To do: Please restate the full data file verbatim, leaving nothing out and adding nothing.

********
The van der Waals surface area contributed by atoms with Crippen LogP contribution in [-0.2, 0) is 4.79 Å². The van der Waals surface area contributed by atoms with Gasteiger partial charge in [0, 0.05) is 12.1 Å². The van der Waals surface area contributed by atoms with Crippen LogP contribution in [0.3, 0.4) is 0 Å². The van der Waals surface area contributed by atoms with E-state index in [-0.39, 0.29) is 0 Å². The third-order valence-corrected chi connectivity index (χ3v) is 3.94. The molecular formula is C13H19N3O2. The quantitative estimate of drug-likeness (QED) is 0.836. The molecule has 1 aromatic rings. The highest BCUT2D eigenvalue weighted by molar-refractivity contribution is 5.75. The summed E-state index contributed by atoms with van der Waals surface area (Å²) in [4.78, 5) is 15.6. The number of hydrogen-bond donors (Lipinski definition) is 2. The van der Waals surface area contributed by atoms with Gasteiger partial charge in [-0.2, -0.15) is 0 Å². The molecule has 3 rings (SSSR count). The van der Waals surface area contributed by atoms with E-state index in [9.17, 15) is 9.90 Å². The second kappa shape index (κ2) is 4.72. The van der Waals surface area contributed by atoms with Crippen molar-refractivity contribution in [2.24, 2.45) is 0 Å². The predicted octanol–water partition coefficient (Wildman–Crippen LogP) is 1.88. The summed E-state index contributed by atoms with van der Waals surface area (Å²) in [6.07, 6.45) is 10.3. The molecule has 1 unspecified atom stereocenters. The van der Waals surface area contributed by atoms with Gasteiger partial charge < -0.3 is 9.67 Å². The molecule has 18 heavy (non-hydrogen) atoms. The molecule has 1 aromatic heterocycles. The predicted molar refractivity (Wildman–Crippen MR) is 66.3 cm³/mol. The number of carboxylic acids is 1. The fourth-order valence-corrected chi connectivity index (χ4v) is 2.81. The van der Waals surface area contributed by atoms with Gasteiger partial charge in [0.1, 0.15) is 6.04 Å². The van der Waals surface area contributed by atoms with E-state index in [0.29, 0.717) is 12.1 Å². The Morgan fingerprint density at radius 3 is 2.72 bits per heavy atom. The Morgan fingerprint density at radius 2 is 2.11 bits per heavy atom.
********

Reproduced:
The van der Waals surface area contributed by atoms with Crippen LogP contribution in [-0.2, 0) is 4.79 Å². The van der Waals surface area contributed by atoms with Gasteiger partial charge in [0, 0.05) is 12.1 Å². The van der Waals surface area contributed by atoms with Crippen LogP contribution in [0.3, 0.4) is 0 Å². The van der Waals surface area contributed by atoms with E-state index in [-0.39, 0.29) is 0 Å². The third-order valence-corrected chi connectivity index (χ3v) is 3.94. The molecular formula is C13H19N3O2. The quantitative estimate of drug-likeness (QED) is 0.836. The molecule has 1 aromatic rings. The highest BCUT2D eigenvalue weighted by molar-refractivity contribution is 5.75. The summed E-state index contributed by atoms with van der Waals surface area (Å²) in [4.78, 5) is 15.6. The number of hydrogen-bond donors (Lipinski definition) is 2. The van der Waals surface area contributed by atoms with Gasteiger partial charge in [-0.2, -0.15) is 0 Å². The molecule has 3 rings (SSSR count). The van der Waals surface area contributed by atoms with E-state index in [9.17, 15) is 9.90 Å². The second kappa shape index (κ2) is 4.72. The van der Waals surface area contributed by atoms with Crippen molar-refractivity contribution in [2.24, 2.45) is 0 Å². The predicted octanol–water partition coefficient (Wildman–Crippen LogP) is 1.88. The summed E-state index contributed by atoms with van der Waals surface area (Å²) in [6.07, 6.45) is 10.3. The molecule has 1 unspecified atom stereocenters. The van der Waals surface area contributed by atoms with Gasteiger partial charge < -0.3 is 9.67 Å². The molecule has 18 heavy (non-hydrogen) atoms. The molecule has 1 aromatic heterocycles. The predicted molar refractivity (Wildman–Crippen MR) is 66.3 cm³/mol. The number of carboxylic acids is 1. The fourth-order valence-corrected chi connectivity index (χ4v) is 2.81. The van der Waals surface area contributed by atoms with Gasteiger partial charge in [0.1, 0.15) is 6.04 Å². The van der Waals surface area contributed by atoms with E-state index in [0.29, 0.717) is 12.1 Å². The Morgan fingerprint density at radius 3 is 2.72 bits per heavy atom. The Morgan fingerprint density at radius 2 is 2.11 bits per heavy atom.